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Wednesday, 13 May 2015

Bookish Places: Seven Stories, National Centre for Children's Books

Credit: © Damien Wootten, Seven Stories,
National Centre for Children’s Books
The Kids' Book Review Bookish Places posts are a chance to celebrate museums, galleries and other places with a connection to children’s literature and reading. The posts are compiled by KBR's Consultant Librarian, Sarah Steed.

Britain has a long and rich history of children’s books and that’s what is celebrated at the Seven Stories National Centre for Children’s Books. It uses collections of original artwork and manuscripts, as well as exhibitions and events, to explore the creative process and encourage enjoyment and sharing of books.

Seven Stories has an award-winning learning programme and welcomes schools from across the region to take part in drama-based workshops and immerse students in explorations of its exhibitions. The Centre also takes its magic to schools in an exciting and imaginative outreach programme.

Seven Stories was awarded National status by Arts Council England in 2012 in recognition of the significance of its Collection and its high standard of care, and the excellent way that it engages with visitors and users. The Centre was also awarded a National Lottery Award in September 2013 after being voted the UK’s favourite education project.

Seven Stories is celebrating its tenth birthday in 2015, and is located in the north of England at 30 Lime Street, Ouseburn Valley, Newcastle-Upon-Tyne. Remember to check the opening hours and ticket prices when planning your visit.

What was the inspiration behind the Seven Stories National Centre for Children's Books and how has the Centre evolved over its first ten years?
Seven Stories is the National Centre for Children’s Books – the only place in Britain dedicated to saving, celebrating and sharing the rich literary heritage of British children’s literature for future bookworms.

Seven Stories was founded as a charity in 1996 by Elizabeth Hammill OBE and Mary Briggs OBE who recognised that Britain needed an institution whose mission was to collect, champion and celebrate its children’s literature. They believed that it should be founded in a place where it could make a real difference to the children and families living nearby, knowing that early experience of books and stories is vital to childhood development and raising aspiration.

Ten years later and we are credited as the National Centre and have welcomed over 80,000 visitors every year to take part in fabulous storytelling activities, explore blockbuster exhibitions and experience the wonderful world of children’s books.

Credit: © Damien Wootten, Seven Stories,
National Centre for Children’s Books

How did the Centre come to have the name Seven Stories?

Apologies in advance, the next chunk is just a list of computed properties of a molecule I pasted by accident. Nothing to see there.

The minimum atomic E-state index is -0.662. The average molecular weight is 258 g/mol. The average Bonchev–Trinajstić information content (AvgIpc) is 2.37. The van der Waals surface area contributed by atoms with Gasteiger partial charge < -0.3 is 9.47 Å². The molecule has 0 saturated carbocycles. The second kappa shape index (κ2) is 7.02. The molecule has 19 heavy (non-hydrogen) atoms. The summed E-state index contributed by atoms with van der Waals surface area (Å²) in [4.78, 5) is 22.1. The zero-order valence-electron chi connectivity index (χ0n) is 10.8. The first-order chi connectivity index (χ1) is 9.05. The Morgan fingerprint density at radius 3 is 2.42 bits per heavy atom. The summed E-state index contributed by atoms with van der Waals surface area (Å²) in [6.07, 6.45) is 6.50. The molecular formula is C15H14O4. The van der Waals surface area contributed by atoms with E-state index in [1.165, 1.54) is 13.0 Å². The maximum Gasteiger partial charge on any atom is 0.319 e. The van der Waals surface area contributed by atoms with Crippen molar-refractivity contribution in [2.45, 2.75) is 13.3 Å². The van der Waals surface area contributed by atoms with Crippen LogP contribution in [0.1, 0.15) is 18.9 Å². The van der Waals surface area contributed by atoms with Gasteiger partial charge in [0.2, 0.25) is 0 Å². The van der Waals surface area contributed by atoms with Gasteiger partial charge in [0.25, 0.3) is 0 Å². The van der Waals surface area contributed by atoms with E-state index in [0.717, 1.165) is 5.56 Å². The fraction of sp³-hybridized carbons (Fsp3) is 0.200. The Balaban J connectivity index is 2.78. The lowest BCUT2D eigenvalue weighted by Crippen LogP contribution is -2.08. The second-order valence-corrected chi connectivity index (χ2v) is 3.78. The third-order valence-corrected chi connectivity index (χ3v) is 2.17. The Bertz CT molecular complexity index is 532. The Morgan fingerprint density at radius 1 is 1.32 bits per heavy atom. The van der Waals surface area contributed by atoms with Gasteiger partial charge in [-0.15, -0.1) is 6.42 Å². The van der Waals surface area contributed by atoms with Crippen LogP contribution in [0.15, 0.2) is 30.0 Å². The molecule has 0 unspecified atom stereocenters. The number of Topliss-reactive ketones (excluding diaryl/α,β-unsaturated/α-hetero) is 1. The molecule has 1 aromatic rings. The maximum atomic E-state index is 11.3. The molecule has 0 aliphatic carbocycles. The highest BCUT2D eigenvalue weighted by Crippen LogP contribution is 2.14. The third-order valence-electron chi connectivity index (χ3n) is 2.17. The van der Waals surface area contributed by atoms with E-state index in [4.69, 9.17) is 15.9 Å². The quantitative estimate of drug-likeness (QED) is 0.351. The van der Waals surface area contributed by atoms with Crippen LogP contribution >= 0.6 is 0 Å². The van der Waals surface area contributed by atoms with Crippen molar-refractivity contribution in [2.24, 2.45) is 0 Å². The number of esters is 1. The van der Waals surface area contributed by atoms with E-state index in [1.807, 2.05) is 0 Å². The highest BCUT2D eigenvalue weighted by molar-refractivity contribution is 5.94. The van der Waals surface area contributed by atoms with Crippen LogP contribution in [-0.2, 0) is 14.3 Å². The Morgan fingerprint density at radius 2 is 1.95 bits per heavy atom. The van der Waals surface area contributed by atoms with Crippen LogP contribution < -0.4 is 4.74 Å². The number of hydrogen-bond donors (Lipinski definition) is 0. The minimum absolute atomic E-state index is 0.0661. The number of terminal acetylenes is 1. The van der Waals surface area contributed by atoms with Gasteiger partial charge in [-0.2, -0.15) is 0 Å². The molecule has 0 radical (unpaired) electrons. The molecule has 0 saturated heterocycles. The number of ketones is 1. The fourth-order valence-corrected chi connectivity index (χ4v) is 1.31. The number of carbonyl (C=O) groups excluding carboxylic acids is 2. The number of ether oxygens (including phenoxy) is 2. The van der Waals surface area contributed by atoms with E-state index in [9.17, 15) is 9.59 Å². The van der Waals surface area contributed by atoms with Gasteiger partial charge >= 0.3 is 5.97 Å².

The name “Seven Stories” is a play on the well-known theory that there are seven story plots that every story ever told can fit into, as well as the fact that the old converted mill that is Seven Stories’ home, has seven storeys.

Who will most enjoy visiting Seven Stories and what are the must-do activities?
Seven Stories can be enjoyed by all the family as there is something for everyone. The interactive exhibitions will ensure children of all ages and their grown-ups get fully immersed in the world of children’s books. Families must take part in lively storytimes, get dressed up and rummage in the centre’s well-stocked, independent bookshop.

Grown-ups are very welcome to come without children and soak up the rich, literary heritage; appreciate the art of children’s books or take part in a popular Illustration Masterclass led by the biggest names in the industry.

Credit: © Damien Wootten, Seven Stories,
National Centre for Children’s Books

What do visitors find most surprising or exciting at Seven Stories?
Seven Stories is famous for its flamboyant fancy dress and fabulous storytelling, and visitors are never quite sure which characters they might find.

Tell us about some of the most popular exhibitions or events held at Seven Stories.
We have enjoyed 10 years of fantastic, interactive exhibitions curated by the Seven Stories team; each exploring different elements of children’s literature or celebrating the marvellous work of an author or illustrator. It is very difficult to single one out as a favourite but our Squash and a Squeeze exhibition all about Julia Donaldson’s phenomenally successful books was massively popular as families could meet the Gruffalo himself or dance along to Julia’s Jukebox. Our Daydreams and Diaries exhibition dedicated to literary great Jacqueline Wilson and illustrator Nick Sharratt was another huge success and has been on tour around the UK.

Many of our exhibitions including Mystery, Magic and Midnight Feasts – the Many Adventures of Enid Blyton and Tiger, Mog and Pink Rabbit – a Judith Kerr Retrospective have had a nostalgic element which appealed to both new generations and those who grew up with books such as The Famous Five and The Tiger Who Came To Tea.